Setting the Stage
When first setting up a data lake, it is common for organizations to start with a static export of data. This enables users to immediately take advantage of the advanced analytics capabilities of the data lake without having to develop the sometimes-complex logic of periodically updating the data. While performing this initial analysis, users can pull in ad hoc data sources as needed to enrich their existing data and begin to crystalize a list of data sources and tables that will be useful moving forward.
Inevitably, though, the data in the lake will need to be updated in a repeatable manner, derived tables will need to be rebuilt, and the entire refresh process will need to be monitored. Building out and operationalizing these Extract, Transform, and Load (ETL) processes in the data lake can be a stumbling block for organizations, since it requires a significantly more complicated infrastructure than the prototype analysis did.
Using Magpie’s job management infrastructure, organizations can short-circuit this process and operationalize their data lake quickly and easily. As an example, we’ll now walk through creating, scheduling, and monitoring a job to load building permit data from DC’s Open Data portal into a Magpie data lake.
Creating a Job
Like all Magpie functionality, we can get started with job management through the Magpie notebook using Magpie script commands. In Magpie, related tables are grouped together in schemas and related jobs are grouped together into projects. This helps both with data lake organization as well as permissions management. To start, let’s create a schema and a project for our DC Open Data:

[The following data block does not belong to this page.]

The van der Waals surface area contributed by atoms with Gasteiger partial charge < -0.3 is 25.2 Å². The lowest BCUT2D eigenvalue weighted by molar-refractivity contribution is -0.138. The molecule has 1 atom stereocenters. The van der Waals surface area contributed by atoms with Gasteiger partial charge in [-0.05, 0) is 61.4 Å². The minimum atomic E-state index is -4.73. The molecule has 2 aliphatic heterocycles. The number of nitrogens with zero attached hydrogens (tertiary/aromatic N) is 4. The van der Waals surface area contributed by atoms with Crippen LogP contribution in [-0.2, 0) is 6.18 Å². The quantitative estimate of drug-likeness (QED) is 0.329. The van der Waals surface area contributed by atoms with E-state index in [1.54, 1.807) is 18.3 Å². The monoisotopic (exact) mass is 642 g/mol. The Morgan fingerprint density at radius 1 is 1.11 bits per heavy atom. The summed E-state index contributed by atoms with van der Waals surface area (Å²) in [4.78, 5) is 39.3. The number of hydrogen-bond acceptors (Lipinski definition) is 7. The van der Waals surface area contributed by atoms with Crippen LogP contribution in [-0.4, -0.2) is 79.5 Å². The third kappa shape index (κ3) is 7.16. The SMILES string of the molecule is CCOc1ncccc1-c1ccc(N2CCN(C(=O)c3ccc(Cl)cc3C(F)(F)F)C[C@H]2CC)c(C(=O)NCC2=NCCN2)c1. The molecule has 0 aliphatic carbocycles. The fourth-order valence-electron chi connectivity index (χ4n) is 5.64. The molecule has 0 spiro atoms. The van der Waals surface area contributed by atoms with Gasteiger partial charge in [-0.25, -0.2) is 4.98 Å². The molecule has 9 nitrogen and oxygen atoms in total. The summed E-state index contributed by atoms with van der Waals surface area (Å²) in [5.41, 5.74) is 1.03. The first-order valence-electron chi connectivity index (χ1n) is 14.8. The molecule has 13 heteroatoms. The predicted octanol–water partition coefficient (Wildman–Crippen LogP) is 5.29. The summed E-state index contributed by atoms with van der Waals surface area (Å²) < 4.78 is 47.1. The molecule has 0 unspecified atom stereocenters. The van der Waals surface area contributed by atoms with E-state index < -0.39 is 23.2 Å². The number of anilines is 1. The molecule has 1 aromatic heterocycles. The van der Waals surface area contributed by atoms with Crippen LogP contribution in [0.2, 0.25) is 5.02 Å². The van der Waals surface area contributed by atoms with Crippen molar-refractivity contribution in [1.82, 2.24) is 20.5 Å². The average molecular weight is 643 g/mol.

Like setting a search path in PostgreSQL, in Magpie, you can “use” a schema or a project so that you can refer to tables and jobs without qualifying them by their parent schema or project. We’ll do that next to set our context:
Now that we have our project and schema created and set, we can create a job to load the building permits. Jobs are composed of a set of tasks that are executed in sequence. Magpie supports five types of tasks: Magpie scripts, SQL queries, Python scripts, Scala scripts, or nested references to other Magpie jobs. These different types of tasks can be mixed and matched to create a full data processing pipeline. To create a job, we just specify the name and an optional description:
Since DC Open Data provides their tables as CSV files, loading the data in is as simple as using Magpie’s save URL as table command. We can add a Magpie script task to our job that will execute that command and load in the data:
Scheduling and Execution
Now that we have our simple job configured, we can execute it directly in the Magpie notebook to load the data:
Having this job available to execute on demand is helpful, but in order to operationalize it, we want to schedule it for periodic execution. In Magpie, we can schedule it to run nightly using a simple cron-style syntax. We’ll also specify that the job should run in the dc_open_data schema:
Now that the job is scheduled, we have two options for monitoring it. We can query the history directly within Magpie or we can set up an email notification that triggers when the schedule completes. To query the history, we can use the execution history command:
Setting up an email notification is as easy as specifying the appropriate notification trigger (either job failure or job completion) and the notification channel (email). Emails can either be sent to the Magpie user’s email or a custom email. Here, we’ll create notification that is sent to the Magpie user’s email when the job fails:
With just a few simple commands, we’ve created a job that refreshes our building permits table, scheduled it to run every night, and set up a notification in case it fails. While this was a simple example, more complicated flows can easily be created and monitored in the same way using Magpie’s SQL, Python, Scala, and nested job support.
To learn more about creating and operationalizing a data lake with Magpie, click here.
Jon Lounsbury is the Director of Engineering at Silectis.
You can find him on Github.